``=TEXT(C10,\$C\$4)``

This formula displays the value in C10 using the number format in cell C4.

The formula has been copied in D12, D14, D16, D18, D20 and D22.

When the values change to Company B, the formats update and apply the new number format.

It is important to realize the values are now text which looks like numbers. Therefore, we cannot calculate using these values.

To make this method work in the real world, we would need to:

• Calculate the actual values in a separate workings area.
• Display the values using the TEXT function on the face of the report.

## Option 2 – Conditional Formatting

The second method uses conditional formatting. It takes a few more steps to apply, but we can continue to use the values as numbers.

Select the numbers in cells E10:E22.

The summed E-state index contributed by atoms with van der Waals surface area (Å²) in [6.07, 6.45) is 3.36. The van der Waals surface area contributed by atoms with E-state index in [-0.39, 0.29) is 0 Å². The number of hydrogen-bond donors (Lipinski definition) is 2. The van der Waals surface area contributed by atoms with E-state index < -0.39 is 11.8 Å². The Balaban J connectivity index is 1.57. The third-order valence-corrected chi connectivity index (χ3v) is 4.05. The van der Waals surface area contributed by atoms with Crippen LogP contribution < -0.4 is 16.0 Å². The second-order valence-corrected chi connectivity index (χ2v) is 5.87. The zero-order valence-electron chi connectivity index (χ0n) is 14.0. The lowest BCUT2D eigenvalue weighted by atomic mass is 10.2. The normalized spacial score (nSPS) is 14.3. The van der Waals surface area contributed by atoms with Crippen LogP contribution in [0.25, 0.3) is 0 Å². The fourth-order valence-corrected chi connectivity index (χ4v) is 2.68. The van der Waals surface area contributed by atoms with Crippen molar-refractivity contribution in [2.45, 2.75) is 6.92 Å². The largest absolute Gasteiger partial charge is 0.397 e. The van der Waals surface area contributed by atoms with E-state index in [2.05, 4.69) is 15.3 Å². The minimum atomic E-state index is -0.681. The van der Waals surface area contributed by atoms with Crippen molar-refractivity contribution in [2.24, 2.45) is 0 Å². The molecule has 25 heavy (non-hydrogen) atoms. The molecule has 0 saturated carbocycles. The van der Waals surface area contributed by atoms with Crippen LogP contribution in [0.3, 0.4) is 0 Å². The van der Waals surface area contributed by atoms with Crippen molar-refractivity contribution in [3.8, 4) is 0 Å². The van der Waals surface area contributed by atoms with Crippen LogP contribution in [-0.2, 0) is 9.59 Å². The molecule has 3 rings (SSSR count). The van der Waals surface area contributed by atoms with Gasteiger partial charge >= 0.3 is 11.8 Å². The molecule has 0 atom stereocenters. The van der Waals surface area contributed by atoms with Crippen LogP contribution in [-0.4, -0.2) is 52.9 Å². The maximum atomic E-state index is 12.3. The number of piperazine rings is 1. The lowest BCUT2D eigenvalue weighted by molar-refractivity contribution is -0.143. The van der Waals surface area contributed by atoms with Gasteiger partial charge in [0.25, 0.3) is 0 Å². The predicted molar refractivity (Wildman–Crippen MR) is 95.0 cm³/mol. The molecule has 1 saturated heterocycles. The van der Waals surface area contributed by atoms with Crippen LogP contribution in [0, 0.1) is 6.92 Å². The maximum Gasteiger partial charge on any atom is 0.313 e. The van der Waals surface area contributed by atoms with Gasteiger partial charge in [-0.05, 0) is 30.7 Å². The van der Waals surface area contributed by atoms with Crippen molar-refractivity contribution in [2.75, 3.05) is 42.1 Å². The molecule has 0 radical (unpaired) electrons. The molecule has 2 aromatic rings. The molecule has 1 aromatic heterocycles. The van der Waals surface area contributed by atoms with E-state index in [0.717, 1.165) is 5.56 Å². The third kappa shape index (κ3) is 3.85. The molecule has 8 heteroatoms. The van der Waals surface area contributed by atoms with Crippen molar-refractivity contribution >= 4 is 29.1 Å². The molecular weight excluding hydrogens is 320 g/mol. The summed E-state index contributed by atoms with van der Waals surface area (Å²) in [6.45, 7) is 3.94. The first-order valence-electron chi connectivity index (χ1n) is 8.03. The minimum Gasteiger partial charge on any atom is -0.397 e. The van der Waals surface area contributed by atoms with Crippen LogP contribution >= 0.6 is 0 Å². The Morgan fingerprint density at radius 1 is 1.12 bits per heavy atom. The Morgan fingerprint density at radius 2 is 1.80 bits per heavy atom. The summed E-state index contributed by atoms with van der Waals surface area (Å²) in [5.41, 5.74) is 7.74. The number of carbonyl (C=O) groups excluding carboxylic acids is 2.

Click Home > Conditional Formatting > New Rule…

First, let’s set up the conditional format where the value is greater than or equal to 0.

Click use formula to determine which cells to format.

Enter the following formula:

``=ABS(\$E\$10)>=0``

ABS calculates the absolute value for E10. Where it is greater than or equal to 0 the conditional formatting applies.

Click Format…

In the Format Cells window, select the Number > Custom

In the type box, enter the required number format. In our example, we are using:

``#,##0,_);(#,##0,);-_)``

Click OK.

Repeat the process for values greater than 1,000,000. The number format applied in the example is:

``#,##0.0,,_);(#,##0.0,,);-,,_)``

You might be thinking – 30,000,000 is greater than 0 and greater than 1,000,000, so which number format applies?

Click Home > Conditional Formatting > Manage Rules… to view the rules.